From the President

Native and wild

Native brook trout in Appalachia can and do thrive in watersheds where habitat can support them. Stocking hatchery fish atop these prized char can introduce competition for resources and even disease.
Chris Hunt photo.

A few weeks before the COVID-19 pandemic, I was catching wild trout in western North Carolina with a guide who had rejoined TU because the local chapter decided to stop helping the state to stock hatchery fish, and instead chose to focus exclusively on creating the flow and habitat conditions necessary to support wild and native trout. 

If you want to get normally serene trout anglers wound up, just wade into the “hatchery vs. wild/native” debate. I know of at least three organizations that were formed because of disagreements with Trout Unlimited chapters over hatchery and wild fish.

The most controversy I ever encountered at Trout Unlimited wasn’t over climate change, Bristol Bay or the clean water rules. It was over a half-joking effort proposed by several TU staff and volunteers to fish, and eat, non-native brown trout (consistent with the state’s regulations) on a West Virginia river that also harbored native brook trout.  The “Broundup” was designed to publicize and promote the problems of stocking non-native brown trout on top of native brook trout.

Trout Unlimited vision: By the next generation, Trout Unlimited will ensure that robust populations of native and wild coldwater fish once again thrive within their North American range, so that our children can enjoy healthy fisheries in their home waters.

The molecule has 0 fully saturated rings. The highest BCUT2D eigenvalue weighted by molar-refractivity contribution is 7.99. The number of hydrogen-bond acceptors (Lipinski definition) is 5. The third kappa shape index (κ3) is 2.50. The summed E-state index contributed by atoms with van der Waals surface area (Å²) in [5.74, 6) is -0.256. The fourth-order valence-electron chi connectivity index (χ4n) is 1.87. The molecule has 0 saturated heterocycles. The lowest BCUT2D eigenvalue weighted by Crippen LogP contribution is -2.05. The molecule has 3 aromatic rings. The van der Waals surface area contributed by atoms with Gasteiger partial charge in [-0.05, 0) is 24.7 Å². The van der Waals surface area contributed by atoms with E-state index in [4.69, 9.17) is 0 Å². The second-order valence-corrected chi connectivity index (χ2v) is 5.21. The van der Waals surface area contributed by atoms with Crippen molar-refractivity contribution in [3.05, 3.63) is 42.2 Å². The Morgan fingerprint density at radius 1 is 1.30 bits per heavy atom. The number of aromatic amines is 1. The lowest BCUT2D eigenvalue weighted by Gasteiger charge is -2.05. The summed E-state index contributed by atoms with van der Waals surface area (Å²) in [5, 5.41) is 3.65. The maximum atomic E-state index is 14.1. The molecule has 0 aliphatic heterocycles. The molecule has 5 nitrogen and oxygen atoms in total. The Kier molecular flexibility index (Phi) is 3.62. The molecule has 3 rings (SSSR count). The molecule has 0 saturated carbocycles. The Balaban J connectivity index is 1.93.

Ten years later, West Virginia now manages more than 130 miles of catch-and-release wild brook trout streams.

At the risk of re-opening some old wounds, I offer the following for discussion among TU leaders.

Brown trout are remarkable fish, but where native trout persist, introducing hatchery browns can be problematic. Chris Hunt photo.

“Take care of the fish and the fishing will take care of itself.” One of Trout Unlimited’s founders coined that phrase, and what Art Neumann meant was, if you restore the flow and habitat conditions that trout need in the river, the fishing will, by definition, get better. The more than 1,100 miles of river that Trout Unlimited protected last year, and the nearly 1,000 miles of river that we reconnected and restored, obviate the need for hatchery fish in most of those waters.

That said, there are rivers where wild and native trout struggle to persist because the waters are too warm, the habitat too degraded. Those are the rivers that states should stock. But on rivers we can adjust flows and fix habitat to sustain wild and native fish, isn’t it better to allow nature to provide rather than relying on fish raised in concrete tanks?

Advocate against stocking non-native and hatchery fish on top of native and/or wild fish in their native waters. Stocking of hatchery trout can compromise the genes of native trout through hybridization, by introducing disease, and harm wild fisheries through competition. More than 30 years ago, Trout Unlimited developed a North American Salmonid Policy. It recommends: TU should “oppose stocking (and supplementation) in waters where healthy self-sustaining salmonid populations exist.”

Rainbow trout are prized game fish, but when stocked where native cutthroat trout are present, they often cause hybridization. Chris Hunt photo.

Advocate for hatchery programs that reintroduce heritage strain fish into areas they were extirpated. One of my favorite memories at Trout Unlimited was helping the DNR, TU staff, and a group of kids from Slanesville Elementary School in West Virginia to re-introduce heritage -strain brook trout raised in a hatchery back into their natal waters where we had done restoration. Many times, I have witnessed the passion and enthusiasm kids have for raising non-native hatchery rainbow trout in their classroom fish tanks. Imagine if we could channel that same passion and energy, where possible, toward restoration and reintroduction of native fish?